When did the UFC really take off?

“Okay, that’s easy: 2005. We started doing The Ultimate Fighter. I did The Ultimate Fighter and got into an argument with my manager at the time. He actually quit. He’s probably kicking himself for that, because I still paid him for the remainder of that contract but after that he didn’t have to get paid anymore. Dana said ‘man, you really need to be on this show,’ but he wanted to hold out and wait for more money. I said, ‘I am going to take my chances. I need to be on this show. This is what we need. We need to be on free TV. We need people to see what we are about and that will get us there. And that did.

“I went from being able to walk around a mall and saying ‘Okay, that guy probably knows who I am. That guy probably knows who I am and that guy probably knows who I am’ to old ladies walking up and going ‘hey, I saw you last night. Great job!’ It went that quick. After Week 2 or Week 3 of the show, people were coming up to me everywhere.

On the love from fans

“I appreciate my fans. I tell everyone I get a lot of money to do what I love for a living and the fans are why. That’s why I give them a lot of respect out in public and do a lot of nice things. As a compliment, I get a lot of people who are like ‘I never do this, but for you I had to come up and see if I could get a picture or whatever’ which is really kind of cool.

“I get a lot of respect from a lot of people. It’s cool, but I still think it’s a little weird when someone gets so excited to come up and meet me. For me it’s like, I’m just a normal guy. How are you doing?”

Favorite Fight of All-Time That You Watched

“They actually just inducted it into the Hall of Fame, the Matt Hughes – Frank Trigg one. I was actually in the back room watching because I was fighting right after. I’m a big fan of Matt Hughes; he’s a good friend of mine. And I don’t like Trigg, so I had two things going.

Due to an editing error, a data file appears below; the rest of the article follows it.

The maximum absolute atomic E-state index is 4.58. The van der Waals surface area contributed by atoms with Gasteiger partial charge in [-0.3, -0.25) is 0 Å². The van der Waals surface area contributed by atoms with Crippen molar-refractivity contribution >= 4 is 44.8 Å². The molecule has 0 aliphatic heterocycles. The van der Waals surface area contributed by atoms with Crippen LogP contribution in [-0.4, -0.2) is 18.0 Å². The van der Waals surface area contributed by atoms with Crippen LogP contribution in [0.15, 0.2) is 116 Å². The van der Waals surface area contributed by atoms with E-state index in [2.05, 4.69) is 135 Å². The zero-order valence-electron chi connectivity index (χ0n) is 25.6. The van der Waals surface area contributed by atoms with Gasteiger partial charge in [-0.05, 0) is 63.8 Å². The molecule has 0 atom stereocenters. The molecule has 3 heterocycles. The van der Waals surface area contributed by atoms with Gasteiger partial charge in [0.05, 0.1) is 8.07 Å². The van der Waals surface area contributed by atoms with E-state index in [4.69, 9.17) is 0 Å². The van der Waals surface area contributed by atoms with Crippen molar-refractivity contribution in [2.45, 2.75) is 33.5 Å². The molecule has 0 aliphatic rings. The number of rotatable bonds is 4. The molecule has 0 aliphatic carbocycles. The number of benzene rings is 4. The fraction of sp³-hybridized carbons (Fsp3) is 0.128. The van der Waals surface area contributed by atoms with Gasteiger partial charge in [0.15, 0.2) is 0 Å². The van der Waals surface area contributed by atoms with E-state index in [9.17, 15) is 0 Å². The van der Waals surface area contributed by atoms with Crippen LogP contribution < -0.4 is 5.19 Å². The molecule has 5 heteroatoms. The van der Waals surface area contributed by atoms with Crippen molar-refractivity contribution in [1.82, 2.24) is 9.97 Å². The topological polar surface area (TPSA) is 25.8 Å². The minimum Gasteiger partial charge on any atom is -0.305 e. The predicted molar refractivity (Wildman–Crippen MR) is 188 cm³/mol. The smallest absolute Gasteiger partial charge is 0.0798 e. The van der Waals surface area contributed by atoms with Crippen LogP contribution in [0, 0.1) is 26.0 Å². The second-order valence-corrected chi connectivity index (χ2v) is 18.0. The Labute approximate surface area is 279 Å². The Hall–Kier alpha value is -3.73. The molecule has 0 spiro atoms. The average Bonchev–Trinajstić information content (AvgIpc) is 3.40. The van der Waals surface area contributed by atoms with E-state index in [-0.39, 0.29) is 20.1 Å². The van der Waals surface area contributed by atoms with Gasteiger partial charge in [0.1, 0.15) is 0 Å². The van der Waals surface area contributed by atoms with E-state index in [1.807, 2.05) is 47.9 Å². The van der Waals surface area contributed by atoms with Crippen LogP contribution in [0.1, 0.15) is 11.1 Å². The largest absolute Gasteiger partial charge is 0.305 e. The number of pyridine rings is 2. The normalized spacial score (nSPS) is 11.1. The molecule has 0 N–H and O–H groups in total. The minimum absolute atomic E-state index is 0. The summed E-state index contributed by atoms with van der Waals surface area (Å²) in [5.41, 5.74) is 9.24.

“Trigg hit that cheap shot and they kind of stopped it but then didn’t. It was a crazy fight. You have to watch it if you’ve never seen it. I think it’s the second fight of Matt and Trigg. When Matt picks him up and carries him across the cage and slams him, we went nuts in the back. I mean, I’m supposed to be getting ready for a fight. I fight next and actually that second fight I go out and fight Randy. It was my second fight with Randy when I got the title for the first time, so I was pretty fired up for that fight. I still get goosebumps when I hear his music coming out to watch that fight.

Favorite fight you’ve been involved in

“Well, the funny thing is it would be that Randy fight. I had lost to him before. I respect Randy, he’s a great fighter and I lost to him. Coming back and avenging my loss in impressive fashion — I knocked him out like I said I would — and finally getting the title I had been after for so long and chasing. Like, even as a kid in wrestling, I felt like I choked at state and should have beat this guy, should have beat that guy, but I would make a last-minute mistake I just felt like I almost got there but never got there. That was my point where I finally pushed over that hump. Finally. Now, I finally got that thing I had been after forever.

“That was probably the most excited I’ve been. After a knockout like that, I went a little nuts afterwards. It was fun.”

Can’t get enough of Campus Sports? Follow us on TwitterFacebook and Instagram to stay updated with the latest news and exclusive giveaways!

Josh SanchezCAMPUSSPORTS Writer
Josh studied journalism at Seton Hill University. He is currently the Editor-in-Chief of Campus Sports. Josh is currently a member of the FWAA and USBWA. His work has been featured on Sports Illustrated, ESPN.com, FOXSports.com, CBSSports.com and many others.
  • You Might Like